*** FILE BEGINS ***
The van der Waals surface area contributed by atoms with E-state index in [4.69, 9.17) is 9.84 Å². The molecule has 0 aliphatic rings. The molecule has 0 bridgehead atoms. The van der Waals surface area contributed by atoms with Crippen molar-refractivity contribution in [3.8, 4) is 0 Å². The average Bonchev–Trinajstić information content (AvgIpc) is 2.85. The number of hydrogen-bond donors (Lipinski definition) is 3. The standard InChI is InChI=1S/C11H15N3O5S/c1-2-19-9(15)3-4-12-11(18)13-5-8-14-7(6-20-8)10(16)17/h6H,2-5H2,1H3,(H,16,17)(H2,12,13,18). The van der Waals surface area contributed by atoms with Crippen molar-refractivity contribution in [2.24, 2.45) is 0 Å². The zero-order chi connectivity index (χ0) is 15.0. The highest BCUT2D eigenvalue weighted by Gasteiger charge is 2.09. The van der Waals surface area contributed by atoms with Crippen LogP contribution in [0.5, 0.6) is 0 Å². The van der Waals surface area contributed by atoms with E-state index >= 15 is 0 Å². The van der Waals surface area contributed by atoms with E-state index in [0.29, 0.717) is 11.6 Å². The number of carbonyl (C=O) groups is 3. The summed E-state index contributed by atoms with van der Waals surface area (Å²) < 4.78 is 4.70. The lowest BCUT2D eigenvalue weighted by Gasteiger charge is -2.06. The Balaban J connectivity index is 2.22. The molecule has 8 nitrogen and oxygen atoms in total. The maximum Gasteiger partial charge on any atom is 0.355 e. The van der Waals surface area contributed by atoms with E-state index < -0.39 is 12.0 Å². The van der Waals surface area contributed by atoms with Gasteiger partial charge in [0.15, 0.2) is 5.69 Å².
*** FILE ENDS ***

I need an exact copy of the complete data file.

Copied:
The van der Waals surface area contributed by atoms with E-state index in [4.69, 9.17) is 9.84 Å². The molecule has 0 aliphatic rings. The molecule has 0 bridgehead atoms. The van der Waals surface area contributed by atoms with Crippen molar-refractivity contribution in [3.8, 4) is 0 Å². The average Bonchev–Trinajstić information content (AvgIpc) is 2.85. The number of hydrogen-bond donors (Lipinski definition) is 3. The standard InChI is InChI=1S/C11H15N3O5S/c1-2-19-9(15)3-4-12-11(18)13-5-8-14-7(6-20-8)10(16)17/h6H,2-5H2,1H3,(H,16,17)(H2,12,13,18). The van der Waals surface area contributed by atoms with Crippen molar-refractivity contribution in [2.24, 2.45) is 0 Å². The zero-order chi connectivity index (χ0) is 15.0. The highest BCUT2D eigenvalue weighted by Gasteiger charge is 2.09. The van der Waals surface area contributed by atoms with Crippen LogP contribution in [0.5, 0.6) is 0 Å². The van der Waals surface area contributed by atoms with E-state index >= 15 is 0 Å². The van der Waals surface area contributed by atoms with E-state index in [0.29, 0.717) is 11.6 Å². The number of carbonyl (C=O) groups is 3. The summed E-state index contributed by atoms with van der Waals surface area (Å²) < 4.78 is 4.70. The lowest BCUT2D eigenvalue weighted by Gasteiger charge is -2.06. The Balaban J connectivity index is 2.22. The molecule has 8 nitrogen and oxygen atoms in total. The maximum Gasteiger partial charge on any atom is 0.355 e. The van der Waals surface area contributed by atoms with E-state index < -0.39 is 12.0 Å². The van der Waals surface area contributed by atoms with Gasteiger partial charge in [0.15, 0.2) is 5.69 Å².